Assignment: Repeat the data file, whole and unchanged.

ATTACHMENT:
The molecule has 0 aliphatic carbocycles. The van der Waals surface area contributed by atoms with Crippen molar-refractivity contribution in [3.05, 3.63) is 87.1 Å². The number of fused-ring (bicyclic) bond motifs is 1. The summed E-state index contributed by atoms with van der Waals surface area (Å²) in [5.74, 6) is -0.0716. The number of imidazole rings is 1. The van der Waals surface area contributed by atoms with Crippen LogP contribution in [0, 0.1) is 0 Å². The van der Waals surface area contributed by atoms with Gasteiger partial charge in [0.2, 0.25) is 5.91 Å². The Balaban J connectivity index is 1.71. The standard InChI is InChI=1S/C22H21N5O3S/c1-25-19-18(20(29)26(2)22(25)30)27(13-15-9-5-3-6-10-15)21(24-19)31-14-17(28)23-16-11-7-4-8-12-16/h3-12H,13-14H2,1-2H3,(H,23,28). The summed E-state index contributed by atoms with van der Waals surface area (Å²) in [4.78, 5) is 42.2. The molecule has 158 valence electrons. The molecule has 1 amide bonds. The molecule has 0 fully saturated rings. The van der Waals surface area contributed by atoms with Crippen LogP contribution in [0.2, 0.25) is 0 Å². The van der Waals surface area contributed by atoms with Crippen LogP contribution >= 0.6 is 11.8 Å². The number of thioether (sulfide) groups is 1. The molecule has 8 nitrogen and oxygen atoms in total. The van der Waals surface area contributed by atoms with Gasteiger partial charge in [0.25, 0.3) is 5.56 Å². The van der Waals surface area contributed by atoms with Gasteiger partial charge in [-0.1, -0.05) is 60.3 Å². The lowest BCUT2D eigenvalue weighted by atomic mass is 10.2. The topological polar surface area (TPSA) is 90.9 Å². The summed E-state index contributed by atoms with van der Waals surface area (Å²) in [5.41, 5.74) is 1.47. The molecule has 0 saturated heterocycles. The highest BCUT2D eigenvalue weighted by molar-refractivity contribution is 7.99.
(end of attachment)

The molecule has 0 aliphatic carbocycles. The van der Waals surface area contributed by atoms with Crippen molar-refractivity contribution in [3.05, 3.63) is 87.1 Å². The number of fused-ring (bicyclic) bond motifs is 1. The summed E-state index contributed by atoms with van der Waals surface area (Å²) in [5.74, 6) is -0.0716. The number of imidazole rings is 1. The van der Waals surface area contributed by atoms with Crippen LogP contribution in [0, 0.1) is 0 Å². The van der Waals surface area contributed by atoms with Gasteiger partial charge in [0.2, 0.25) is 5.91 Å². The Balaban J connectivity index is 1.71. The standard InChI is InChI=1S/C22H21N5O3S/c1-25-19-18(20(29)26(2)22(25)30)27(13-15-9-5-3-6-10-15)21(24-19)31-14-17(28)23-16-11-7-4-8-12-16/h3-12H,13-14H2,1-2H3,(H,23,28). The summed E-state index contributed by atoms with van der Waals surface area (Å²) in [4.78, 5) is 42.2. The molecule has 158 valence electrons. The molecule has 1 amide bonds. The molecule has 0 fully saturated rings. The van der Waals surface area contributed by atoms with Crippen LogP contribution in [0.2, 0.25) is 0 Å². The van der Waals surface area contributed by atoms with Crippen LogP contribution >= 0.6 is 11.8 Å². The number of thioether (sulfide) groups is 1. The molecule has 8 nitrogen and oxygen atoms in total. The van der Waals surface area contributed by atoms with Gasteiger partial charge in [0.25, 0.3) is 5.56 Å². The van der Waals surface area contributed by atoms with Gasteiger partial charge in [-0.1, -0.05) is 60.3 Å². The lowest BCUT2D eigenvalue weighted by atomic mass is 10.2. The topological polar surface area (TPSA) is 90.9 Å². The summed E-state index contributed by atoms with van der Waals surface area (Å²) in [5.41, 5.74) is 1.47. The molecule has 0 saturated heterocycles. The highest BCUT2D eigenvalue weighted by molar-refractivity contribution is 7.99.